Sunday, October 16, 2016

Read Sector working well with data in (un)reversed order, working on reading entire cartridge


I have confirmed that the data I extracted to a PC file from cylinder 0, head 0 and sector 0 of the real disk cartridge exactly matches the data on the disk since it matches the archive file of that disk that exists on

My data is stored in disk order - where the data is stored with the last word of a record first, reversed so that the last word to come off disk is the first word of the record. The Alto loads the data into memory in reverse order, starting at the highest address in the buffer for the first word received and ending with the last word from disk placed at the lowest address, what we think of as the first word of that buffer.

The Alto uses that fact cleverly during boot. The boot firmware puts a spin instruction at location 0 which just loops to itself, then initiates a read from disk of cyl 0, head 0, sector 0 to place the 256 word data record of that sector in memory starting at location 0000.

The disk contents are stored in memory, starting with the first word from the disk at address 255 decimal, and proceeding down to lower addresses. As the disk read proceeds, location 0 is still a jump to itself keeping the processor in a tight loop. When the final word from disk is stored in memory, at location 0000, it overwrites the jump instruction and thus begins executing instructions from the disk sector from 0 onwards.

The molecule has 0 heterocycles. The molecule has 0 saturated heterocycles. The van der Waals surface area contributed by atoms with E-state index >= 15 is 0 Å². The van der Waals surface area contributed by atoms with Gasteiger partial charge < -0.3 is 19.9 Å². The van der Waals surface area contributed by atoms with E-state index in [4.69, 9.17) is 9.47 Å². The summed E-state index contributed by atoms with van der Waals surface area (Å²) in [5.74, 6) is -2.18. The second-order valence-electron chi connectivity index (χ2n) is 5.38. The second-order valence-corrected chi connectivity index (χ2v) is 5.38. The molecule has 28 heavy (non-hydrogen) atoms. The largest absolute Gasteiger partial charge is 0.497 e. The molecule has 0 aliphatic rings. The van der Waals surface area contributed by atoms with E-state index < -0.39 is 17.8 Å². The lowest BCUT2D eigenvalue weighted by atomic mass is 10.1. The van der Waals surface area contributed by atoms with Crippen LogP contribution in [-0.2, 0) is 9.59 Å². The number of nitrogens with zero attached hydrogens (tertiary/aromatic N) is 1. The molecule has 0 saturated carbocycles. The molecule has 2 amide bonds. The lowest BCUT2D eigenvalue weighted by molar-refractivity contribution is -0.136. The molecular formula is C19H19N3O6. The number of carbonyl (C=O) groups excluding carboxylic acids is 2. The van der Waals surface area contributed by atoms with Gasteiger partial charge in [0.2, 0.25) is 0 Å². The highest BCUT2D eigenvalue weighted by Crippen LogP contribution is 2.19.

I modified the operation of my ReadField and WriteField FSMs to match the memory ordering, reversing the storing of words from disk. This should produce an exact match for the 266 words of each sector between what is on a disk archive file and what I produce.

Testing with my disk cartridge, I was able to match it up byte for byte with the bitsavers disk archive named xmsmall.dsk which does match the label on the physical cartridge. Other than the extraneous word at the front, it is now a match for the content of the sectors.

I had also instrumented the LEDs to show me any FSM that was not at its idle position, so that when the disk tool stalls again I can immediately spot which FSM(s) are confused. I set up for a test this morning with the new bitstream.

It never stalled - evoking the old adage that a watched pot never boils - but it did give me the data as I wished, in reversed word order, to match online disk archives and what the programmer would see in memory after issuing a read.

I do see that the online disk archive files have an extraneous word in front of the sector contents, which needs explanation before I can transform my output files into an acceptable archive file. The Contralto simulator uses the files and it simply ignores the first word from the file.

I moved on to test out my transaction to read an entire cartridge into RAM. I discovered two problems with this - first, it halts as soon as the finger is off the btn to trigger the transaction, and second it is not setting up the memory address properly so that I see the last cylinder's contents written in the position for cylinder 0.